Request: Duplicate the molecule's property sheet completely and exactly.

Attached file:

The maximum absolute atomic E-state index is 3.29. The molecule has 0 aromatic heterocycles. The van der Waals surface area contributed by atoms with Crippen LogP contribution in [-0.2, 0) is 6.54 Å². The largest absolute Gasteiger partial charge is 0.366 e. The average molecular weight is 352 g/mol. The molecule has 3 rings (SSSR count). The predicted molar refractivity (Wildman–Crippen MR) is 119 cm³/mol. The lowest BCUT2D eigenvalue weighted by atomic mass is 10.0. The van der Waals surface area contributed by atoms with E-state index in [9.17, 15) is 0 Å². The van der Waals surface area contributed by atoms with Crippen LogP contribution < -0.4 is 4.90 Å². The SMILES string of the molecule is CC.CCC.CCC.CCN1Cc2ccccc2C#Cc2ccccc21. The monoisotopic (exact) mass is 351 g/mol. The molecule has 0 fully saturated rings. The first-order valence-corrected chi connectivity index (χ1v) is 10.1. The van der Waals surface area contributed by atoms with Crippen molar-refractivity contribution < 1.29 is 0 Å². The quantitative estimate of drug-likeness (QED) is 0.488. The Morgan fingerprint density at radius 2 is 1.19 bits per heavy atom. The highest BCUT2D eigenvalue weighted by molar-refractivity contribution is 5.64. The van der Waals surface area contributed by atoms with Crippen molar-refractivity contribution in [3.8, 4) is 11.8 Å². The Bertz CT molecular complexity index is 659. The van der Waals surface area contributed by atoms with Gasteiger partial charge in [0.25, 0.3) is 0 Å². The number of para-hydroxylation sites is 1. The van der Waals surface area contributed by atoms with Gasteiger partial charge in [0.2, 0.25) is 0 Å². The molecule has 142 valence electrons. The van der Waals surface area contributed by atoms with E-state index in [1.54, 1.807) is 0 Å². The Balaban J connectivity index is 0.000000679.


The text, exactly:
The maximum absolute atomic E-state index is 3.29. The molecule has 0 aromatic heterocycles. The van der Waals surface area contributed by atoms with Crippen LogP contribution in [-0.2, 0) is 6.54 Å². The largest absolute Gasteiger partial charge is 0.366 e. The average molecular weight is 352 g/mol. The molecule has 3 rings (SSSR count). The predicted molar refractivity (Wildman–Crippen MR) is 119 cm³/mol. The lowest BCUT2D eigenvalue weighted by atomic mass is 10.0. The van der Waals surface area contributed by atoms with E-state index in [9.17, 15) is 0 Å². The van der Waals surface area contributed by atoms with Crippen LogP contribution < -0.4 is 4.90 Å². The SMILES string of the molecule is CC.CCC.CCC.CCN1Cc2ccccc2C#Cc2ccccc21. The monoisotopic (exact) mass is 351 g/mol. The molecule has 0 fully saturated rings. The first-order valence-corrected chi connectivity index (χ1v) is 10.1. The van der Waals surface area contributed by atoms with Crippen molar-refractivity contribution < 1.29 is 0 Å². The quantitative estimate of drug-likeness (QED) is 0.488. The Morgan fingerprint density at radius 2 is 1.19 bits per heavy atom. The highest BCUT2D eigenvalue weighted by molar-refractivity contribution is 5.64. The van der Waals surface area contributed by atoms with Crippen molar-refractivity contribution in [3.8, 4) is 11.8 Å². The Bertz CT molecular complexity index is 659. The van der Waals surface area contributed by atoms with Gasteiger partial charge in [0.25, 0.3) is 0 Å². The number of para-hydroxylation sites is 1. The van der Waals surface area contributed by atoms with Gasteiger partial charge in [0.2, 0.25) is 0 Å². The molecule has 142 valence electrons. The van der Waals surface area contributed by atoms with E-state index in [1.54, 1.807) is 0 Å². The Balaban J connectivity index is 0.000000679.